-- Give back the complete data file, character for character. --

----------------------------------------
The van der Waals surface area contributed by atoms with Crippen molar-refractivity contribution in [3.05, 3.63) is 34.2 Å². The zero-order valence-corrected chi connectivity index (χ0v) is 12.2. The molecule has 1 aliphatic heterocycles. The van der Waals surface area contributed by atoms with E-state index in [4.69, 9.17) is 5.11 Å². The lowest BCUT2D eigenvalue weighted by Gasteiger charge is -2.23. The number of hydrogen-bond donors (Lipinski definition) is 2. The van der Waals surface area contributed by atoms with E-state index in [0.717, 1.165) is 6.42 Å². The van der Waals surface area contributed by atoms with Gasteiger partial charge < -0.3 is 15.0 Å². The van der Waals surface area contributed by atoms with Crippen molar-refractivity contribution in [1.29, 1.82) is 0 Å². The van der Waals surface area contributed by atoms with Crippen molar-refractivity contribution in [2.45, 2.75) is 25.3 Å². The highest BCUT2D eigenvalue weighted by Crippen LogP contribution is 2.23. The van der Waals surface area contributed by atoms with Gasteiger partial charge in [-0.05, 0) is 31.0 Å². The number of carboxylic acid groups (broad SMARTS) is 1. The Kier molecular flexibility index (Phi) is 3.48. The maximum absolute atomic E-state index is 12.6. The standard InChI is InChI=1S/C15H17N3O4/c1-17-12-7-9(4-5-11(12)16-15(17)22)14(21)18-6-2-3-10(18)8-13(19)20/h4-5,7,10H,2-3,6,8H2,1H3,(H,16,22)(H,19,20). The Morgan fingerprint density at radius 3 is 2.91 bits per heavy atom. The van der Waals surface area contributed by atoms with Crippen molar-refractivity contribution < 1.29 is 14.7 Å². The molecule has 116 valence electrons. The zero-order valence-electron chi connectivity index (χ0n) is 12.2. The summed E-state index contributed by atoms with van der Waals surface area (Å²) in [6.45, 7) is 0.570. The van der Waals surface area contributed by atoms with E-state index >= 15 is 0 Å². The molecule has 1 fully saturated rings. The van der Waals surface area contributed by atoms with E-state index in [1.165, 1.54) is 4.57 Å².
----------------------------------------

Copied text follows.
The van der Waals surface area contributed by atoms with Crippen molar-refractivity contribution in [3.05, 3.63) is 34.2 Å². The zero-order valence-corrected chi connectivity index (χ0v) is 12.2. The molecule has 1 aliphatic heterocycles. The van der Waals surface area contributed by atoms with E-state index in [4.69, 9.17) is 5.11 Å². The lowest BCUT2D eigenvalue weighted by Gasteiger charge is -2.23. The number of hydrogen-bond donors (Lipinski definition) is 2. The van der Waals surface area contributed by atoms with E-state index in [0.717, 1.165) is 6.42 Å². The van der Waals surface area contributed by atoms with Gasteiger partial charge < -0.3 is 15.0 Å². The van der Waals surface area contributed by atoms with Crippen molar-refractivity contribution in [1.29, 1.82) is 0 Å². The van der Waals surface area contributed by atoms with Crippen molar-refractivity contribution in [2.45, 2.75) is 25.3 Å². The highest BCUT2D eigenvalue weighted by Crippen LogP contribution is 2.23. The van der Waals surface area contributed by atoms with Gasteiger partial charge in [-0.05, 0) is 31.0 Å². The number of carboxylic acid groups (broad SMARTS) is 1. The Kier molecular flexibility index (Phi) is 3.48. The maximum absolute atomic E-state index is 12.6. The standard InChI is InChI=1S/C15H17N3O4/c1-17-12-7-9(4-5-11(12)16-15(17)22)14(21)18-6-2-3-10(18)8-13(19)20/h4-5,7,10H,2-3,6,8H2,1H3,(H,16,22)(H,19,20). The Morgan fingerprint density at radius 3 is 2.91 bits per heavy atom. The van der Waals surface area contributed by atoms with Crippen molar-refractivity contribution < 1.29 is 14.7 Å². The molecule has 116 valence electrons. The zero-order valence-electron chi connectivity index (χ0n) is 12.2. The summed E-state index contributed by atoms with van der Waals surface area (Å²) in [6.45, 7) is 0.570. The van der Waals surface area contributed by atoms with E-state index >= 15 is 0 Å². The molecule has 1 fully saturated rings. The van der Waals surface area contributed by atoms with E-state index in [1.165, 1.54) is 4.57 Å².